Menominee Cannabis Dispensaries Forced to Shut Down: What Happened on Friday Night

Posted Nov 4, 2023 on Ehextra

MENOMINEE — Menominee’s messy marijuana situation has taken yet another legal twist.

Circuit Judge Mary B. Barglind, at 4:37 p.m. Friday, signed a temporary restraining order against the city of Menominee to enforce a prior preliminary injunction. One of the stipulations of the order is that Menominee must take action to ensure that adult cannabis retailers Lume Cannabis Co., Higher Love, Inc., and Nirvana Center, are all closed to the public.

The ruling states this order “shall remain in full force and effect for 14 days, unless the court specifically orders otherwise.”

Lume, 2812 10th St., Higher Love, 1400 8th Ave., and Nirvana, 1231 9th Ave., were all shut down by police Friday evening. The parking lots at all three sites were empty Saturday.

A sign on the door at Higher Love informed customers that the closing is temporary and directed people to its store in Norway, Michigan. Nirvana had a similar message on its website and directed clients to its store in Escanaba, Michigan. Lume did not have anything posted at its location or on its website as of late Saturday afternoon.

Two remaining cannabis retailers — RIZE, 3213 10th St., and Fire Station, 3101 10th St. — remain open. Both seemed very busy Saturday.

The city of Menominee is the plaintiff in the case, while the defendants are First Property Holdings, LLC d/b/a RIZE, Fire Station and the Committee to Stop Unlimited Marijuana Shops. Attorneys for each are listed on court records.

The defendants filed an ex parte motion for a temporary restraining order and an order to show cause why a preliminary injunction should not be issued, or alternatively, to enforce the court’s Oct. 17, 2020 supplemental order granting preliminary injunction that was filed by the defendants.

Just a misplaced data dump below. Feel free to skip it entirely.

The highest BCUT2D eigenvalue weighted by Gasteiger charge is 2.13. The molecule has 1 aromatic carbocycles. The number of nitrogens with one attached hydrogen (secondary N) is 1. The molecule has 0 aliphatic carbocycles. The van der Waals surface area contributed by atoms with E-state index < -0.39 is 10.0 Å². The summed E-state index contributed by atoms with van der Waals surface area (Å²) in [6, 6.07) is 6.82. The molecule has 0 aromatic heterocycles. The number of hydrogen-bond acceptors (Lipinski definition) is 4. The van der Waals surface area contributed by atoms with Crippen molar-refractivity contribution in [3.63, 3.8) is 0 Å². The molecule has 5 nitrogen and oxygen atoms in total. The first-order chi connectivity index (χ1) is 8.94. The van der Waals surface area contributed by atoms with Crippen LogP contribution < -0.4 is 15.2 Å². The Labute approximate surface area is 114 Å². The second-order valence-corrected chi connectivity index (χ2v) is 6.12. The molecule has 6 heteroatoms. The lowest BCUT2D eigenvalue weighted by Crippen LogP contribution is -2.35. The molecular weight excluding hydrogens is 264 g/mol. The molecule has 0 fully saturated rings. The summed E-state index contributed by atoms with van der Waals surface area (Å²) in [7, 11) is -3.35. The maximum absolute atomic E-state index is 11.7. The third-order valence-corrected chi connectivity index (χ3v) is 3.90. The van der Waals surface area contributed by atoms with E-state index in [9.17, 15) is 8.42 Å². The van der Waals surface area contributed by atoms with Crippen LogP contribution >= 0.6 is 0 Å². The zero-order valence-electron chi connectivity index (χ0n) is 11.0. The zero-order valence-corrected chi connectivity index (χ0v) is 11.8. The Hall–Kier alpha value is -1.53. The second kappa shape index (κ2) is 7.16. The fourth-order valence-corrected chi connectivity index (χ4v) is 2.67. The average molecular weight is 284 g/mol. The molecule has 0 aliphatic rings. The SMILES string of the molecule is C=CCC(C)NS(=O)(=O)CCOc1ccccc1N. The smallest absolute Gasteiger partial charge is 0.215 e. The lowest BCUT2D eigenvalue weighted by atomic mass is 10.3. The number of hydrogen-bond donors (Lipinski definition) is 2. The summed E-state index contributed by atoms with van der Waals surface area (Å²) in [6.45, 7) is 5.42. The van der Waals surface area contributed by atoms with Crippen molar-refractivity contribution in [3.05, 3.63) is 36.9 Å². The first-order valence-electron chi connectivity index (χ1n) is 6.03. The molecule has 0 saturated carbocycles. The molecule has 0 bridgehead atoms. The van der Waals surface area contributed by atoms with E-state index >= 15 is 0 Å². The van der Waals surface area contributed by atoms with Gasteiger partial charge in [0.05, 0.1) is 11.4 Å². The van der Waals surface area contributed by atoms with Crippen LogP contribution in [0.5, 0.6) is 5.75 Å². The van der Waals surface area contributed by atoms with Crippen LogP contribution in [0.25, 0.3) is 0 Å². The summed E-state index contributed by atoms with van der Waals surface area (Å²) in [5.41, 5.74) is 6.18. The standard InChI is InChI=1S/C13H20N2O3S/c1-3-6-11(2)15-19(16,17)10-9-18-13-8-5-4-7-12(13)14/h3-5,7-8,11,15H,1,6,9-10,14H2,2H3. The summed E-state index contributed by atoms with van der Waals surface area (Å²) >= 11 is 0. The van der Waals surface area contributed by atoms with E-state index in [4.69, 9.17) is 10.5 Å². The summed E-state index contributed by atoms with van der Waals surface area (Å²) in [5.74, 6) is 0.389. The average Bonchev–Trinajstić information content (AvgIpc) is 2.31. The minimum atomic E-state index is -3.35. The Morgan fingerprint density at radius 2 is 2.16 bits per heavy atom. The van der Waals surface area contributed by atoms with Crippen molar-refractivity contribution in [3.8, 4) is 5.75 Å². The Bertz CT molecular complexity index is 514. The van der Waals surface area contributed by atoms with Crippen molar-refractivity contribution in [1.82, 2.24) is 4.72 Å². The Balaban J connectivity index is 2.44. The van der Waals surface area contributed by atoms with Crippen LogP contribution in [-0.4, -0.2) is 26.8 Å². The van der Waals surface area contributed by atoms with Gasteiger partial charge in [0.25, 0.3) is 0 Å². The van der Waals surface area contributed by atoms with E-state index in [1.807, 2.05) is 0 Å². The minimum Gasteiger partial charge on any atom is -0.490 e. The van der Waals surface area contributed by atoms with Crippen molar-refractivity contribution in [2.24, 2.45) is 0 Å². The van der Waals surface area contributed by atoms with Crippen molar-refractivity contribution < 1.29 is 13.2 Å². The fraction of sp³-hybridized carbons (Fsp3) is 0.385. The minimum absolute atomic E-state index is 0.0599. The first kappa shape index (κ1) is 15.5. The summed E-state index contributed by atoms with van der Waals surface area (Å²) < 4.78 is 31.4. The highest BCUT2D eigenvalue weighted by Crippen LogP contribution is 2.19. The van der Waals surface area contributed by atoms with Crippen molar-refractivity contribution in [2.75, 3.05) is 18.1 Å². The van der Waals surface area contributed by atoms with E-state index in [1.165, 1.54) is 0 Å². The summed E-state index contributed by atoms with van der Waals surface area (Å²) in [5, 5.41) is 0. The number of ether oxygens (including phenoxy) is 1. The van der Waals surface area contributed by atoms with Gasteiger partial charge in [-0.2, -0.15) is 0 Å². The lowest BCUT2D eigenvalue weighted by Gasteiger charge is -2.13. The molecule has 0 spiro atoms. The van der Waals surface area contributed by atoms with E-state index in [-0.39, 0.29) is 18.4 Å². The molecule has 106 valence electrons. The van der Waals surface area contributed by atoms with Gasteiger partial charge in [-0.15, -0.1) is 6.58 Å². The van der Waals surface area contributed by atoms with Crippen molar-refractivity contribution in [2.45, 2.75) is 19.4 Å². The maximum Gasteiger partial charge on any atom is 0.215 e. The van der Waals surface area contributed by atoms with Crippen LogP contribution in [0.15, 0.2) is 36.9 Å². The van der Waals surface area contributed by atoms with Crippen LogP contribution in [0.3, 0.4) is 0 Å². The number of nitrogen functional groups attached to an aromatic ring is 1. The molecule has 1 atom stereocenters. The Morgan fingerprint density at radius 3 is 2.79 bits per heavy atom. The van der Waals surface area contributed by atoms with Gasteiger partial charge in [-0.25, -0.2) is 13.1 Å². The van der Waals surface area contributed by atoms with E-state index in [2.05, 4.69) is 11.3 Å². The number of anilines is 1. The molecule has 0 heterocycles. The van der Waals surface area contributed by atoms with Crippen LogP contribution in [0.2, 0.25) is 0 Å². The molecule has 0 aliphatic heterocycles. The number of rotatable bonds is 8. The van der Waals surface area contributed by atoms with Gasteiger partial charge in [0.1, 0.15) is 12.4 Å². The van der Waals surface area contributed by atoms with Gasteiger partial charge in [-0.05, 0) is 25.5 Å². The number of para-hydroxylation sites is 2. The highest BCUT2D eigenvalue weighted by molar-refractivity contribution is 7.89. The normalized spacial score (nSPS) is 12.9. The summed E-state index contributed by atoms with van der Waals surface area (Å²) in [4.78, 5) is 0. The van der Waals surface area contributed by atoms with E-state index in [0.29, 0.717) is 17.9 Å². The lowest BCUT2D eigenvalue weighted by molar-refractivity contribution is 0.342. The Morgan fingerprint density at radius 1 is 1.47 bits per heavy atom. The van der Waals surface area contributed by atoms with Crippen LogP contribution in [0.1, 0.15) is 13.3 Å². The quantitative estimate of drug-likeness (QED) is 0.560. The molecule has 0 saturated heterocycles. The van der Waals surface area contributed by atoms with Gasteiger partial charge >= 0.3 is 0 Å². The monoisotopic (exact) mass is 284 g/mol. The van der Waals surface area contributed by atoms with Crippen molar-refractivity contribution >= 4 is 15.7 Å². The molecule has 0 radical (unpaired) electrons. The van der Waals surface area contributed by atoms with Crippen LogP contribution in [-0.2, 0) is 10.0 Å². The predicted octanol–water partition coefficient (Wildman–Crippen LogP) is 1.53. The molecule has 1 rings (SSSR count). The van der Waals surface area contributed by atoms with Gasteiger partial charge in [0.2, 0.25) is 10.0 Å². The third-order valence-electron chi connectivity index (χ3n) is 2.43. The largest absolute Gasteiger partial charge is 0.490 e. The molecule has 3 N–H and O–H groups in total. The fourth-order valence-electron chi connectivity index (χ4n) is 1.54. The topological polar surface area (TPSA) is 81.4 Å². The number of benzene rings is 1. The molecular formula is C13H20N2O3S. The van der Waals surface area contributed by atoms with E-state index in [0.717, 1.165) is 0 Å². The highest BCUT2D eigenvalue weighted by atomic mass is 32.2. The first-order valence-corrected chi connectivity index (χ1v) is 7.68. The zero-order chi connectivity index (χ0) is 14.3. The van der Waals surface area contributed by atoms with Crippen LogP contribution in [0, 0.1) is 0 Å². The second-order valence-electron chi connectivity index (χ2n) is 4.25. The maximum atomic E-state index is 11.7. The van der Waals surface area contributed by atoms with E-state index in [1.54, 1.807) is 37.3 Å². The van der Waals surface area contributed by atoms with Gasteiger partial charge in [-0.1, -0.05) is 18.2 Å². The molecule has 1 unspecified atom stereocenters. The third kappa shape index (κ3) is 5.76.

The restraining order states, that on Sept. 26, the court found that the defendant, acting through its City Council, likely committed violations of the Michigan Open Meetings Act, that plaintiffs stand to suffer irreparable harm in the absence of injunctive relief, that injunctive relief would not cause damage to the city and that public interest weighs in favor of an injunction.

Barglind ruled the city failed to comply with terms of the preliminary injunction and the court must make additional supplemental rulings to ensure the city complies with its prior orders.

The city is now required to appear at 9:30 a.m. Nov. 15, “or as soon after the city may appear,” and show cause why a supplemental preliminary order should not be issued according to the terms set forth in the order.

Barglind noted that this is not a final order and does not close the case.

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